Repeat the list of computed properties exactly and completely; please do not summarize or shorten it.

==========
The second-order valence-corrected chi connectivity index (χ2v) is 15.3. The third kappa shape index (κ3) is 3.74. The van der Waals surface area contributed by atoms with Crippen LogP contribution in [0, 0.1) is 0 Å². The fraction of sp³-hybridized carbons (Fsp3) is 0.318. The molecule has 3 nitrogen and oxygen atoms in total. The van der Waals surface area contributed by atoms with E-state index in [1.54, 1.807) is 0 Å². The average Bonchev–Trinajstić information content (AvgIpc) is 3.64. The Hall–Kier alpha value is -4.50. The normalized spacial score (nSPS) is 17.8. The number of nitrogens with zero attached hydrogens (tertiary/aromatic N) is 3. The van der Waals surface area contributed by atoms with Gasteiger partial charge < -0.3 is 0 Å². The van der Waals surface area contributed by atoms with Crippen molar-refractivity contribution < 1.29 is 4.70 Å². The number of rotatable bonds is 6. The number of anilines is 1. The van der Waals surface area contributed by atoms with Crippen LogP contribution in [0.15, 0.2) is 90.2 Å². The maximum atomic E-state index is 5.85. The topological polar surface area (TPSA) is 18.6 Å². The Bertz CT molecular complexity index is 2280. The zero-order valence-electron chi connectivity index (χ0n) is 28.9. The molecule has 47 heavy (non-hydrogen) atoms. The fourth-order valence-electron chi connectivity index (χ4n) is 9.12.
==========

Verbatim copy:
The second-order valence-corrected chi connectivity index (χ2v) is 15.3. The third kappa shape index (κ3) is 3.74. The van der Waals surface area contributed by atoms with Crippen LogP contribution in [0, 0.1) is 0 Å². The fraction of sp³-hybridized carbons (Fsp3) is 0.318. The molecule has 3 nitrogen and oxygen atoms in total. The van der Waals surface area contributed by atoms with E-state index in [1.54, 1.807) is 0 Å². The average Bonchev–Trinajstić information content (AvgIpc) is 3.64. The Hall–Kier alpha value is -4.50. The normalized spacial score (nSPS) is 17.8. The number of nitrogens with zero attached hydrogens (tertiary/aromatic N) is 3. The van der Waals surface area contributed by atoms with Gasteiger partial charge < -0.3 is 0 Å². The van der Waals surface area contributed by atoms with Crippen molar-refractivity contribution < 1.29 is 4.70 Å². The number of rotatable bonds is 6. The number of anilines is 1. The van der Waals surface area contributed by atoms with Crippen LogP contribution in [0.15, 0.2) is 90.2 Å². The maximum atomic E-state index is 5.85. The topological polar surface area (TPSA) is 18.6 Å². The Bertz CT molecular complexity index is 2280. The zero-order valence-electron chi connectivity index (χ0n) is 28.9. The molecule has 47 heavy (non-hydrogen) atoms. The fourth-order valence-electron chi connectivity index (χ4n) is 9.12.